Honor and the War in Afghanistan

Bertram Wyatt-Brown

"Honor has come back, as a king, to earth, And paid his subjects with a royal wage."
- Rupert Brooke (1914)

Does the venerable ethic of honor apply in any way to our ongoing Middle Eastern wars? In dealing with Afghanistan, it seems that President Barack Obama feels obliged to preserve America’s honor despite his personal skepticism regarding the outcome. General David H. Petraeus, the Afghanistan commander, proposes that the U.S. Army’s honor is at stake as well. But if the latest offensive does not achieve realistic results, should we order the troops to soldier on for honor’s sake indefinitely? Are there better alternatives for a cause with few positive advantages? Those are some of the big questions that will face us next summer when the American mission is scheduled to draw down.

From the American perspective, honor, it could be argued, prompts our continuing war in Afghanistan. We don’t use that rather antiquated term except in the ceremony that confers the Medal of Honor for outstanding, self-sacrificing bravery in battle. Since the dawn of human history, however, armies have universally required: respect and obedience to higher authorities; self-denying discipline; and loyalty toward and willingness to defend others in the ranks. These make up the essence of a code. To fail to meet such imperatives can mean shame and disgrace. That stigma must be averted at all costs.

In Afghanistan, the American government obviously sought retribution for the brutal assault of Al Qaeda. We went after the Taliban who were harboring the Arab terrorists. The result was a swift overthrow of the Taliban government. Despite the mistakes of the Bush administration in subsequently ignoring the Afghan situation, even his Democratic and peace-minded successor could not withstand the thrust of American cultural and military history—never admit defeat.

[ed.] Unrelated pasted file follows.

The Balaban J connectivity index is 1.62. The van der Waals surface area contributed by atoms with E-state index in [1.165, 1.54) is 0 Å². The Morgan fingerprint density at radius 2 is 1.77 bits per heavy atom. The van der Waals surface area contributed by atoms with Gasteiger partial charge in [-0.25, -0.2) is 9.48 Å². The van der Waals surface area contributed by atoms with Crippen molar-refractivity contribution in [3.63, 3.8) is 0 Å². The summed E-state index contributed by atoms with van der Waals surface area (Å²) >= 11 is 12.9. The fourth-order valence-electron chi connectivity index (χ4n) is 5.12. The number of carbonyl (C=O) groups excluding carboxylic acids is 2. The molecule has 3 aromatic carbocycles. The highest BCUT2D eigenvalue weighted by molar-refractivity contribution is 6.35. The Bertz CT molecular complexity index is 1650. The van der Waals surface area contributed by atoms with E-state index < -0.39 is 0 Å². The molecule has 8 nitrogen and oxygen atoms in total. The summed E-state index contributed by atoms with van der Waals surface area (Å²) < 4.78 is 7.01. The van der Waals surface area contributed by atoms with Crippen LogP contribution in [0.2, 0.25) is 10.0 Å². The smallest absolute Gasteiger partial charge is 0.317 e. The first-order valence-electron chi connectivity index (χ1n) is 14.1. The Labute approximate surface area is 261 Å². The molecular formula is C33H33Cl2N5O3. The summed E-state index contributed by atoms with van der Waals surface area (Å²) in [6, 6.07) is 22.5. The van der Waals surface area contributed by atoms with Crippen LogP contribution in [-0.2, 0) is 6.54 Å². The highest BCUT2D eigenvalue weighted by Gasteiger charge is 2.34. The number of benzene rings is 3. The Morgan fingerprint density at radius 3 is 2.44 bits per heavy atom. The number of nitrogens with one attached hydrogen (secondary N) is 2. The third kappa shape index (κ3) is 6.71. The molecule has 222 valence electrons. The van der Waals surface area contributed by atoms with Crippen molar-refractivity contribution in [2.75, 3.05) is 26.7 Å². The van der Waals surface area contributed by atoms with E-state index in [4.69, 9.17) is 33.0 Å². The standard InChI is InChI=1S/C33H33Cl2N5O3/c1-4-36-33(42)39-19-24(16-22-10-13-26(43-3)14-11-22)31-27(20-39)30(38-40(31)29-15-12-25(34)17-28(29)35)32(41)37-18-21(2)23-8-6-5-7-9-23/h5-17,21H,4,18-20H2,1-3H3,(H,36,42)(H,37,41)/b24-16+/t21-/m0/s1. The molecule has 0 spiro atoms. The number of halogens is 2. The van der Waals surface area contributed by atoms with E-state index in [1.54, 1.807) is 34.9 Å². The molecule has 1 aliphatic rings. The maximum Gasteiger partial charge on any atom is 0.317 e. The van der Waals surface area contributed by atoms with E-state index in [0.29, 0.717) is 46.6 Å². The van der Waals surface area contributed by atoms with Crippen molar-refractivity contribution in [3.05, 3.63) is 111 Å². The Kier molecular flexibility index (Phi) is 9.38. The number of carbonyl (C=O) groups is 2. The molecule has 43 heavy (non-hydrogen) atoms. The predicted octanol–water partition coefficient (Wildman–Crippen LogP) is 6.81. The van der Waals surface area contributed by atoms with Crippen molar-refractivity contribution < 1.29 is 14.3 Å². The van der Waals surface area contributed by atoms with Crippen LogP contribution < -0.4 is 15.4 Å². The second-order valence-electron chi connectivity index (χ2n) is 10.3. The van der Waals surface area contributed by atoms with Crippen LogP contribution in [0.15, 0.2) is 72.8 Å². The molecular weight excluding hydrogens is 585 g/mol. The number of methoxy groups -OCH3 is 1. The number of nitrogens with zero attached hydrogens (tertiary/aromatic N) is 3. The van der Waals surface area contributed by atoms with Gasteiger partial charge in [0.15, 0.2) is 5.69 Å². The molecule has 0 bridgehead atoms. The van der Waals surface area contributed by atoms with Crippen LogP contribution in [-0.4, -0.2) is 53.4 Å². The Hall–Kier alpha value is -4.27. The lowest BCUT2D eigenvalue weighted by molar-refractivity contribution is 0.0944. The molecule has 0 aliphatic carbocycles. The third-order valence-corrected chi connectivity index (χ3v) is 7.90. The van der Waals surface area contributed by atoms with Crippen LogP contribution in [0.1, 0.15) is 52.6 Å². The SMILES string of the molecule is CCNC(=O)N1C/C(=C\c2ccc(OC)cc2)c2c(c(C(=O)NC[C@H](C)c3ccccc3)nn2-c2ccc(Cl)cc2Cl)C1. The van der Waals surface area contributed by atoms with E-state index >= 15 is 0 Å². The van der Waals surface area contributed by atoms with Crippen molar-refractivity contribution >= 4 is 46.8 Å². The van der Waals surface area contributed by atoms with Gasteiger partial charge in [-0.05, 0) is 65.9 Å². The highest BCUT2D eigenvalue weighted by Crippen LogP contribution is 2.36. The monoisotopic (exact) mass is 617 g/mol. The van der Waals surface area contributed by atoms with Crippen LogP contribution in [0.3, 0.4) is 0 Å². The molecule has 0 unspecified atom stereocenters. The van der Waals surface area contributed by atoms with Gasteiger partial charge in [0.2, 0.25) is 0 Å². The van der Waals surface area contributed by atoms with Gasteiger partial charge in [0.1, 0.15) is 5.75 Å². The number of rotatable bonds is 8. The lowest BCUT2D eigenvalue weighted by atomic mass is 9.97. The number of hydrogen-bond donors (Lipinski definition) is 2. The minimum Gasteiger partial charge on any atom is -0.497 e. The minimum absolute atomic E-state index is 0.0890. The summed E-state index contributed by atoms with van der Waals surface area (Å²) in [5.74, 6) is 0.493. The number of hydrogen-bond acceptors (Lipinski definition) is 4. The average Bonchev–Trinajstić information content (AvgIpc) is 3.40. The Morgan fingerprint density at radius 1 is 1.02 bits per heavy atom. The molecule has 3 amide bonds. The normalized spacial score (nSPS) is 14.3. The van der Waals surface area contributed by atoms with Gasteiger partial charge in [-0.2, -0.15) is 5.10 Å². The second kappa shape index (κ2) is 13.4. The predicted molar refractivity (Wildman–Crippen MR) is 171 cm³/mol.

At the same time, according to Bob Woodward’s new exposé, Obama’s Wars, the president has opposed a full-scale escalation, as strenuously promoted by General Petraeus, Admiral Michael G. Mullen, Chairman of the Joint Chiefs, and other military leaders. In an interview about his book, Woodward mentions an exchange of the President with General Petraeus. Obama told him, “You have to recognize also that I don't think you [will] win this war.” The commander replied, “I think you keep fighting . . . This is the kind of fight we’re in for the rest of our lives and probably our kids’ lives.” Woodward observes that the President knows “how dreary it [the war] is.” Moreover, “he realizes he’s been dealt a bad hand, but he can’t walk away, and so he’s committed but it’s not the George Bush kind of ‘bring it on’ commitment.” To go down that path means the expenditure of trillions more, absorbing heavier casualties, and still without prospect of “mission accomplished.”